My poor bike

And there it was, as they say, gone! We arrived home from a pleasant afternoon strolling around the Curragh and the army barracks (and that’s a story for another day) and Himself says to me “Where’s your bike? Did you leave it in work? Don’t think you’ll fool me with that look. [I must have been looking just slightly more dazed than my previous “I’ve-just-woken-up-from-a-hangover-induced-car-sleep] C’mon where is it?”

I rang the local gardaí who came around straight away pretty much and took a statement. I am now known to the gardaí because the really tall local guard and I recognised each other from my last visit to the Garda Station. This is because I made himself and his colleagues search the whole station for an Irish Language version of the passport form and then when they couldn’t find it and he filled out the English version for me he did it in the wrong colour pen. We really bonded that day.

That evening the doorbell rang and there was a man who we had never seen before. He lived nearby and told us that he’d seen us coming in and out of the house with the bikes and the kids on the bikes. In the wee small hours of the previous morning he had been on his way home from his holidays and what does he see up the road but somebody chucking my bike at a street feature (a big rock) and then into the middle of the road. According to him, my local friendly guards also happened to be passing at the same time and kept on passing! He stopped, picked up the bike and put it in the back of his car. Himself (who is totally nerding it up here beside me with his new Lenovo ThinkPad Tablet PC) went to pick up the bike and it was destroyed. Poor old bike.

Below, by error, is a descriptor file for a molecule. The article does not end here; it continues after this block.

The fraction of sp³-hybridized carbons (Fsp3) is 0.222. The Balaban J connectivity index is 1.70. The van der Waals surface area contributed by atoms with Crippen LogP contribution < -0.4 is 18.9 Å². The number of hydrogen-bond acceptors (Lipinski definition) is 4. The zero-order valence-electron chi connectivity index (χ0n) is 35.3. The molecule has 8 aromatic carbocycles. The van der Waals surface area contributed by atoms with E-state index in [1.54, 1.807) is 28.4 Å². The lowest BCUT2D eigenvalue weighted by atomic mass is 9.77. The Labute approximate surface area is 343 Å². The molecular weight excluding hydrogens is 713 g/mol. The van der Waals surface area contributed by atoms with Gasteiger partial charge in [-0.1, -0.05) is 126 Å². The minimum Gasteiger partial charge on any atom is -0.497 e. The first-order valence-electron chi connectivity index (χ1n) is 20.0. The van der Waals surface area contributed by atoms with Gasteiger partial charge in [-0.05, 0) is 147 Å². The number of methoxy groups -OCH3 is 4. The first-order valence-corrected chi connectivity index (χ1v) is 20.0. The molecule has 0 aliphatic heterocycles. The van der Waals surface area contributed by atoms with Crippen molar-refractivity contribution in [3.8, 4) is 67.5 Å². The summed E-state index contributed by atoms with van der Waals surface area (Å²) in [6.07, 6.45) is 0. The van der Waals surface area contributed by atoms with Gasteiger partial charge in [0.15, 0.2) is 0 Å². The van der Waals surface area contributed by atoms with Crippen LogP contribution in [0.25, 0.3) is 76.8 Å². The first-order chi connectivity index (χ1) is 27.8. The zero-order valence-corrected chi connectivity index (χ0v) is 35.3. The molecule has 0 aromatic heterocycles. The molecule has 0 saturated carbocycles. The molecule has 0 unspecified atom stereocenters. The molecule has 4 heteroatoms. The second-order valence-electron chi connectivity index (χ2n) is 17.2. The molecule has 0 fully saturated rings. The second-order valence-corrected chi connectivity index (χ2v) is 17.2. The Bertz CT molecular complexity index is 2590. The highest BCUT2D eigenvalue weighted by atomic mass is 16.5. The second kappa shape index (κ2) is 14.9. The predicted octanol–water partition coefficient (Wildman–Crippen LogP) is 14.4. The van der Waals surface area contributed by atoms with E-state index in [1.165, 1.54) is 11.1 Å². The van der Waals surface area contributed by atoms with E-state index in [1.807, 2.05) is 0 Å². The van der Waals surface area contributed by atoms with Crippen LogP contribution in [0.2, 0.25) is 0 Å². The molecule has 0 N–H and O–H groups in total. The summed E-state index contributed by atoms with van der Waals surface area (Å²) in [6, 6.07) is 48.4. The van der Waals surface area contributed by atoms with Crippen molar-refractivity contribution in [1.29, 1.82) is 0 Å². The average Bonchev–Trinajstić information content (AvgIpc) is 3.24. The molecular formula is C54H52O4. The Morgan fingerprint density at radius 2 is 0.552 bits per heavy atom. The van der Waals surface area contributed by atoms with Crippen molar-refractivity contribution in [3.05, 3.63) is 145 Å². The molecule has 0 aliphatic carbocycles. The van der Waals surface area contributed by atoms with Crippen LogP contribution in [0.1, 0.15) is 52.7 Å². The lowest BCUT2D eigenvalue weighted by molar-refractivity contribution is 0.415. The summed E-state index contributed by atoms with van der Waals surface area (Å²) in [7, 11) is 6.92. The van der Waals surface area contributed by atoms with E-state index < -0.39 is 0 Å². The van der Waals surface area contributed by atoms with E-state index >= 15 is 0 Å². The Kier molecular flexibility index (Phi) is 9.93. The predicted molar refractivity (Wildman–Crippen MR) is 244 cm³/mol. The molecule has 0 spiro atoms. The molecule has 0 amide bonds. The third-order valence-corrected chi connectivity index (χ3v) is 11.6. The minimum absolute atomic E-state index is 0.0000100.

However, I am now the owner of a lovely shiny new Trek with a fancy saddle and a clever stand. The issue with the baby seat versus the back carrier continues and the babyseat is currently attached to the post of the seat as opposed to the frame which is a little bit dodgy but the only way to do it. Here’s a link to my new bike although mine has a motorbike style stand which makes it much easier to load a child onto the back.

Speaking of bikes we rented two bikes while on holidays in Ile d’Oleron. The bikes weren’t great but we rented a trailer for the boys (at the elder’s insistence) which they LOVED! Not so easy to cycle with though as it feels like it is constantly pulling and pushing the bike. I would never cycle one here though: cyclists are treated with tremendous care and respect on Oleron and there are plenty of bicycle ways to explore.

I will add photos soon. I dropped our camera on Saturday evening and now it won’t switch back on. I am so popular.

One Reply to “My poor bike”

  1. That is a BEAUTIFUL replacement! And that’s a terrible story. Vandalism for vandalism’s sake is the worst of all street crimes I think. When I say “street” I exclude rape, violent assault, etc. I mean it’s worse than thievery, because at least if something’s stolen somebody’ll either use it or sell it… destroying something has no purpose!

    Glad yiz’re home safe, hope the elder’s first cúpla lá ar scoil went well x

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